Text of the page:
Research Highlights

Earliest evidence of modern human dental development now dates to 300,000 years ago.

Synchrotron reveals human children outpaced Neanderthals by slowing down

New views of first molar eruption, weaning, and life history in living wild chimpanzees.

Tracking Neanderthal diet transitions during infancy from teeth

The lengthy childhood of endangered orangutans is written in their teeth

Old teeth show humans were in Indonesia more than 63,000 years ago

What teeth can tell about the lives and environments of ancient humans and Neanderthals

Teeth Illuminate Great Ape and Human Evolution

Teeth are the most abundant elements in primate fossil assemblages, are under a strong degree of genetic control, and contain the most precise developmental records of any physiological system in the body. Tooth microstructure, a primary focus of my research, is critically important for understanding development and evolution as incremental lines permanently record each day of enamel and dentine formation, remaining unchanged for millions of years. These tiny growth lines can be used to accurately determine age at death in juvenile dentitions, as well as the precise timing of childhood diet transitions, physiological stress (including birth), and environmental variation. Furthermore, dental development is correlated with primate life history, or the overall pace of growth and reproduction.

My research program encompasses aspects of paleoanthropology, oral biology, and elemental chemistry, and employs fundamental histological (microscopic) approaches as well as state-of-the-art elemental and X-ray imaging techniques. In order to augment these approaches I have assembled an international collaborative network, including experts who recover great ape and human fossil material, pioneer imaging methods, and study living great apes in the wild. Our work has led to a major revision of how we understand dental development in our closest living relative, the chimpanzee; introduced and validated powerful methods for the study of tooth growth and mineralization; and demonstrated that living and fossil Homo sapiens have a prolonged period of dental development relative to Neanderthals and earlier hominins. Ultimately, I am motivated by a desire to understand fully how teeth grow, why they vary, and how this information can advance the field of human evolutionary biology.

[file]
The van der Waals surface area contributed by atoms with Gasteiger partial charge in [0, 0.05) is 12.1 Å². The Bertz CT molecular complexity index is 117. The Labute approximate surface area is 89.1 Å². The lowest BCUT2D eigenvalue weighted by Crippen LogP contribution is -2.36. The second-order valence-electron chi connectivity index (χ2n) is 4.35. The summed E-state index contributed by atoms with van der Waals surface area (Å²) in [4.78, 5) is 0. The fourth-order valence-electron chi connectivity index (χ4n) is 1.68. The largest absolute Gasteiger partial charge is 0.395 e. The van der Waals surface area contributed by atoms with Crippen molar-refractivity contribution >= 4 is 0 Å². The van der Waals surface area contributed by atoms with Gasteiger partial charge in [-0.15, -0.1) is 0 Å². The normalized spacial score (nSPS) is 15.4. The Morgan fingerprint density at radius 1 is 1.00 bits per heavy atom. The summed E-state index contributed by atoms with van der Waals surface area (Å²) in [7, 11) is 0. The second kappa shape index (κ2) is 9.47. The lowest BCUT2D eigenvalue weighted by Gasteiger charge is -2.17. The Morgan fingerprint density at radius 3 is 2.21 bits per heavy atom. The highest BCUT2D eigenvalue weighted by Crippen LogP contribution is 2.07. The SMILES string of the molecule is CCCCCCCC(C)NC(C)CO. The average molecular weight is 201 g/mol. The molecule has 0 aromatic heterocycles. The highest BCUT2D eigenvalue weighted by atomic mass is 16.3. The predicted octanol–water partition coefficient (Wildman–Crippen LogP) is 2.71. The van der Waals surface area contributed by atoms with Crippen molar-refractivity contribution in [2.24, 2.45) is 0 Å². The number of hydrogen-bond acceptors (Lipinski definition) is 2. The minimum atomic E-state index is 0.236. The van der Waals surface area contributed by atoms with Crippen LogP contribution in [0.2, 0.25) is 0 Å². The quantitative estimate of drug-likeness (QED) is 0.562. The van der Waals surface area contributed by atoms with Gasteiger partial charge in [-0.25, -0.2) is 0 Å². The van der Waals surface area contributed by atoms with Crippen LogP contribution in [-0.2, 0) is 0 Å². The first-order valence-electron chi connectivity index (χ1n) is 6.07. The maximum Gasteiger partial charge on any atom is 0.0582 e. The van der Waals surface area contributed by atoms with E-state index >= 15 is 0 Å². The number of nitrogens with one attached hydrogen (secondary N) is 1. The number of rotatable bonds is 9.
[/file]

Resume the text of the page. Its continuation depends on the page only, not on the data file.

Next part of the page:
Foundations of Dental Tissue Structure and Development

Members of the Dental Hard Tissue Laboratory work to explore unresolved aspects of tooth biology in order to improve knowledge of our evolutionary history. In collaboration with Paul Tafforeau of the European Synchrotron Radiation Facility (Grenoble, France), we’ve conducted novel dental tissue studies with synchrotron X-ray virtual histology (Smith and Tafforeau, 2008; Tafforeau and Smith, 2008). Highlights include the first application of virtual histology to document the growth of enamel microstructure in 4D (spatially and temporally) (Tafforeau et al., 2012), which began as the honors thesis project of former Harvard College undergraduate John (JP) Zermeno ’09.

Our lab has also completed large-scale micro-CT studies of living and fossil species of Homo and Pongo, which demonstrate that enamel thickness within a genus may change over relatively short time periods, and underscore the fact that thick tooth enamel is not a defining hominin characteristic (Smith et al., 2011, 2012a,b). Additional projects within this theme include demonstrations of the taxonomic utility of internal dental structure and development in Homo erectus and Neanderthal molars (Smith et al., 2009a,b, 2012a), which are of particular significance as external dental characteristics are often unreliable for sorting mixed fossil assemblages within Asia or Europe. We also engage in functional studies of primate teeth, documenting the material properties of great ape enamel (Lee et al., 2010), and investigating the ecological correlates of orangutan and macaque enamel thickness (Smith et al., 2012b; Kato et al., 2014). These studies represent part of a growing consensus that knowledge of tooth enamel thickness alone is insufficient for predicting paleodiets in fossil apes and humans. Moreover, we have demonstrated that enamel thickness may be directly related to environmental variation in certain primates (Kato et al., 2014). On-going projects include studies of the regulation of circadian features and the timing of tooth mineralization for paleoenvironmental reconstruction.

Progress in Understanding Human Evolutionary Biology